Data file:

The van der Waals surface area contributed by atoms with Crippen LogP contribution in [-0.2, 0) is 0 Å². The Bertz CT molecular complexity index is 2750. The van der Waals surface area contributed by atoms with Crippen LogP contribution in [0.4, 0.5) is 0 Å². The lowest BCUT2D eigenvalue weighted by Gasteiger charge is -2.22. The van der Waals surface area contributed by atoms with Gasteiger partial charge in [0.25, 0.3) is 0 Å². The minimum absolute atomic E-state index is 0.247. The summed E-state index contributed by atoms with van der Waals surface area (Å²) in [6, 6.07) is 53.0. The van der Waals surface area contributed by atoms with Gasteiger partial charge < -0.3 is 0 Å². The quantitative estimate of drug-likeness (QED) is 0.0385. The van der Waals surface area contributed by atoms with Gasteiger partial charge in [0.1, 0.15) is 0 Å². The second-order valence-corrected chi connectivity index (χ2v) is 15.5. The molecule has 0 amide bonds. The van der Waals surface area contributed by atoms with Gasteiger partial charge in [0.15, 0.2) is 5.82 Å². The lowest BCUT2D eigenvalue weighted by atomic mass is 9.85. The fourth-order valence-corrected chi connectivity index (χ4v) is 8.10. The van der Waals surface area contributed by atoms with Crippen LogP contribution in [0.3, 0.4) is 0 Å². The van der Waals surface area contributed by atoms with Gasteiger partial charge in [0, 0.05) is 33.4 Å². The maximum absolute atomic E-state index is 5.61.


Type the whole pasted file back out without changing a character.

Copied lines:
The van der Waals surface area contributed by atoms with Crippen LogP contribution in [-0.2, 0) is 0 Å². The Bertz CT molecular complexity index is 2750. The van der Waals surface area contributed by atoms with Crippen LogP contribution in [0.4, 0.5) is 0 Å². The lowest BCUT2D eigenvalue weighted by Gasteiger charge is -2.22. The van der Waals surface area contributed by atoms with Gasteiger partial charge in [0.25, 0.3) is 0 Å². The minimum absolute atomic E-state index is 0.247. The summed E-state index contributed by atoms with van der Waals surface area (Å²) in [6, 6.07) is 53.0. The van der Waals surface area contributed by atoms with Gasteiger partial charge < -0.3 is 0 Å². The quantitative estimate of drug-likeness (QED) is 0.0385. The van der Waals surface area contributed by atoms with Gasteiger partial charge in [0.1, 0.15) is 0 Å². The second-order valence-corrected chi connectivity index (χ2v) is 15.5. The molecule has 0 amide bonds. The van der Waals surface area contributed by atoms with Gasteiger partial charge in [0.15, 0.2) is 5.82 Å². The lowest BCUT2D eigenvalue weighted by atomic mass is 9.85. The fourth-order valence-corrected chi connectivity index (χ4v) is 8.10. The van der Waals surface area contributed by atoms with Crippen LogP contribution in [0.3, 0.4) is 0 Å². The van der Waals surface area contributed by atoms with Gasteiger partial charge in [0, 0.05) is 33.4 Å². The maximum absolute atomic E-state index is 5.61.